Also read: Mary Roy, the indomitable fighter who lived on her own terms
After Partition cleaved lands, and hearts in 1947, it made Khadim embittered and testy. He stopped believing in human kindness. To add to his woes, the newly-established Radio Pakistan in Lahore came under a cloud for broadcasting music that was ‘infidel’ in name. So, overnight, ragas like Shiv Ranjini and Saraswati were proscribed, leaving musicians bewildered about what was kosher and what was not. The impassioned clerics stressed that musicians should only concentrate on raga Aiman, seen as the greatest of all the ‘Muslim ragas.’ Of course, the clerics never cared to find that in scale and structure, the musicians were only playing the Raga Yaman, which had been sung in India for thousands of years.
It was his father who kindled in Zia a love for English literature and the musicality of words, which he would later hone as an actor and a reciter of verses.
In recent years, Zia had come to be known as an indefatigable and fastidious reciter of verses, who took the beauty of Urdu poetry to the masses. In the subcontinent, poetry, he always said, was not so much recited as hammered (he used the Urdu word, bhanbhorna for this). “The readers (as well as most poets) thump out each line as if it stood by itself, irrespective of the rhythm of the following line or lines. The temptation of stressing and pointing out the rhyme is too strong for them to resist. The rhyme should be heard clearly, but if the phrase does not require any pause, the reader should go on to the next line without one,” he’d say.
Also read: ‘Rishi Sunak: The Rise’ review: The success story of a minority in Britain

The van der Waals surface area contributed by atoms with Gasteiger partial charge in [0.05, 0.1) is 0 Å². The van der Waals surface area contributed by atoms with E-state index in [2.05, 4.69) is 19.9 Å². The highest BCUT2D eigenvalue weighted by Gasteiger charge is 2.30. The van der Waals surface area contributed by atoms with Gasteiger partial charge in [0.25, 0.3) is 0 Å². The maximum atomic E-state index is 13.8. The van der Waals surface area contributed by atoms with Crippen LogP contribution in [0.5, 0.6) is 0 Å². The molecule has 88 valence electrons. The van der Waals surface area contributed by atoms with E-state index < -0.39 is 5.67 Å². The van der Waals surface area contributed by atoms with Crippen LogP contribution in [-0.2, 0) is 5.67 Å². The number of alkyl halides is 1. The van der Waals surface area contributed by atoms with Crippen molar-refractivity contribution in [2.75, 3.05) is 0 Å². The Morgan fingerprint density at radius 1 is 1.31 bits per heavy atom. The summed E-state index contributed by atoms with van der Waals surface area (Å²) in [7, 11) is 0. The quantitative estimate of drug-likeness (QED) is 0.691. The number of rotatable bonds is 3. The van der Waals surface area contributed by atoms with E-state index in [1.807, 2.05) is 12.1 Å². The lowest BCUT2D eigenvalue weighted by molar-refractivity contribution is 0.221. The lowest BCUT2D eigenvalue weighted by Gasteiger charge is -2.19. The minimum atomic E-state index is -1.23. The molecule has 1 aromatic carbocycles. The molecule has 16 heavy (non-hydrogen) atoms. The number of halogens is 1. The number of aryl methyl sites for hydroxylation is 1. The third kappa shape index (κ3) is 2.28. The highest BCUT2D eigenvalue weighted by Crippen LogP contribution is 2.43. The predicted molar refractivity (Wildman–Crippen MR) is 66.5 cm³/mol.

The fault lay, he underlined, with the false notions we have about our system of scansion. Most reciters think that because the lines rhyme, they have to intone them if not to sing them outright. Poetry reading, he pointed out, had become akin to the rhetoric that emanated from the pulpit. It may mesmerise some listeners, just as sermons do, but it demeans the colour and music of the words which the poet has, intuitively, (or consciously) arranged as the vehicle of a particular experience.
“Poetry does not sound better or more meaningful if you were to scan it technically or more meaningful if you were to scan it technically. Most people, when they set out to recite poetry to a gathering, confuse the inherent rhythm of a poem with its meter. Rhythm is the actual movement of the words and this is rarely in agreement with the beat of the meter. The expressiveness of the verse depends upon the variations of the rhythm and the artful use of inflections. Naturally, you cannot disregard the prosodic arrangement,” he wrote in one of his essays.
The first duty of a reciter, according to Zia, is to understand and respect the poem he recites: “If he is serious about his work, he should try to train himself as to speech and voice; only then will he be able to develop a perception about phrasing, tone and clear, well-formed sounds. A training in rhythm is also necessary as well as the precise and rapid articulation, correct pronunciation and a range of tone and timber. A capable reader of poetry must give the effect of spontaneity and ease. Laboured speech kills the subtlety of fine poetry.”